Housing History Repeating Itself?

Discussion in 'Politics' started by kwc57, Apr 3, 2013.

  1. Toddsterpatriot
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    Toddsterpatriot Platinum Member

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    Why not? it's a contract, just like a mortgage is a contract, the obligations and benefits on either go to the holder of the contract.

    Let's say you wanted to buy a CDS to protect your mortgage portfolio.
    You get a quote from Goldman Sachs and a quote from Joe's Discount CDS Shack.
    Joe will give you a better deal, but he only has $10,000 in capital and has only been in business since March.

    You decide to go with Goldman.
    6 months later, Goldman gets bearish on your portfolio, decides to trade your contract to Joe.
    Should you be worried? A contract is a contract.

    Yeah and? what makes you think that risk is calculated by counting the number of contracts one has on one's books?

    Who said it was? In my scenario, does Merrill have zero risk? Why?

    Don't confuse these contracts with exchange traded options and futures.

    I'm not but it appears that you are since you're the one that's claiming that CDS aren't tradeable


    Only because the 2 party contracts aren't.

    which leads one to conclude that you think that trades only occur on public exchanges.

    If you want a CDS contract that is standardized, nettable and tradable, like a futures or options contract on an exchange, you'd have to find one on an exchange with a clearing corporation. AFAIK, there are none currently available.
    It's only fairly recently that CDS contracts have been nettable between the 2 original parties.
     
  2. NightFox
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    NightFox Wildling

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    Should I be worried, MAYBE but unless non-transferrable is stipulated in the contract my options are to the contract (stop paying the premiums), start handing over my premiums to Joe's Discount CDS Shack or sell my end of the contract to somebody else that has more faith in Joe's than I do, in either case the fact that Joe's Discount CDS Shack doesn't have the reserves to cover in the event of default puts them in legal jeopardy so I'd imagine Joe will be out looking for a buyer or underwriter .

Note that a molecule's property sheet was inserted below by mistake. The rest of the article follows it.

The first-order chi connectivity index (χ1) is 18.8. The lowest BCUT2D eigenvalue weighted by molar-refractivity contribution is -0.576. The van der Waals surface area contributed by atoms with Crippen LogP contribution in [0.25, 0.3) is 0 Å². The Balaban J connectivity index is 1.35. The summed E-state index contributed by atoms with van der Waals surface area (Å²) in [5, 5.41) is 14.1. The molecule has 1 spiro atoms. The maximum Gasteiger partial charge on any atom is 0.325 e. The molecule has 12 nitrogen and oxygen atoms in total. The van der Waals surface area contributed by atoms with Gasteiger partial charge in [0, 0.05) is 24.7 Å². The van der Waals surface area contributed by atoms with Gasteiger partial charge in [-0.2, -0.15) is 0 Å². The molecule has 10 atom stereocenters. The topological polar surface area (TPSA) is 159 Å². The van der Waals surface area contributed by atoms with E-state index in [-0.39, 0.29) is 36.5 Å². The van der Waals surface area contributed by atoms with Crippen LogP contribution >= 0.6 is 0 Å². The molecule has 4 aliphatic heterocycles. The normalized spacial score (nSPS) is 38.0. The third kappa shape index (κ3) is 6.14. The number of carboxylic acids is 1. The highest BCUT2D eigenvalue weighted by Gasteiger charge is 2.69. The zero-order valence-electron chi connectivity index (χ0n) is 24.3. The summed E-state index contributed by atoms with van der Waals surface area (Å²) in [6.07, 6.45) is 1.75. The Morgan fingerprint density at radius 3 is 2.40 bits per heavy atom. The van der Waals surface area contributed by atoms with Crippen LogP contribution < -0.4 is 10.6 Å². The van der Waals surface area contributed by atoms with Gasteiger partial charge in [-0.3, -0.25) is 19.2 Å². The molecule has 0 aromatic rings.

Merrill has zero risk in this scenario if the liability risk for the contract is moved off their books, either by outright selling the contract or having the risk underwritten by somebody else.




    Aren't what? Saleable?How many parties are involved in a mortgage contract?


    That was the part of the problem, CDS Contracts were not "standarized" or regulated, they were private party contracts which means that they can be bought, sold or underwritten based on the terms of the specific contract language.

    If you had $100 million in bonds that you wanted to insure and you come to me to buy a swap and based on my risk assessment I come up with a figure of $1 million a year in risk premium, we could write that contract, if we assume there is no non-transferability clause (which wouldn't be in either one of our interests) and I decide that I have more attractive places to put those reserves into play then I can:

    a. sell the contract outright to somebody else for X dollars, they assume the risk they get your premiums, I take whatever profit I made on the sale and I'm off to the next investment
    b. Arbitrage the premium by going to another underwriter to insure those bonds (which you still own) at a risk premium of $1 million a year - X, X is profit to me, the risk is now on the books of whomever I bought the swap from they then can go out and get another underwriter to underwrite that risk and so on......

    And you can do the same things.

    Heck I don't even have to write a contract with you, anybody can go out and buy a swap on the bonds you own without you ever being involved and I can sell that swap to anybody that wants to buy it.

    It's all a casino.
     
  3. Toddsterpatriot
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    Toddsterpatriot Platinum Member

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    Should I be worried, MAYBE but unless non-transferrable is stipulated in the contract

    Unless transferrable is stipulated, it's not. And it never was.

    my options are to the contract (stop paying the premiums),

    Your swap is suddenly in the money.

    start handing over my premiums to Joe's Discount CDS Shack

    When Goldman sold the contract, you kept paying Goldman?

    the fact that Joe's Discount CDS Shack doesn't have the reserves to cover in the event of default puts them in legal jeopardy so I'd imagine Joe will be out looking for a buyer or underwriter .

    All your covered mortgages defaulted, who is going to give Joe the money to cover them?
    Sounds like you're screwed.

    Merrill has zero risk in this scenario if the liability risk for the contract is moved off their books,

    Signing an offsetting contract with a third party did not move the risk off your books, it just set up the opposite risk with someone else.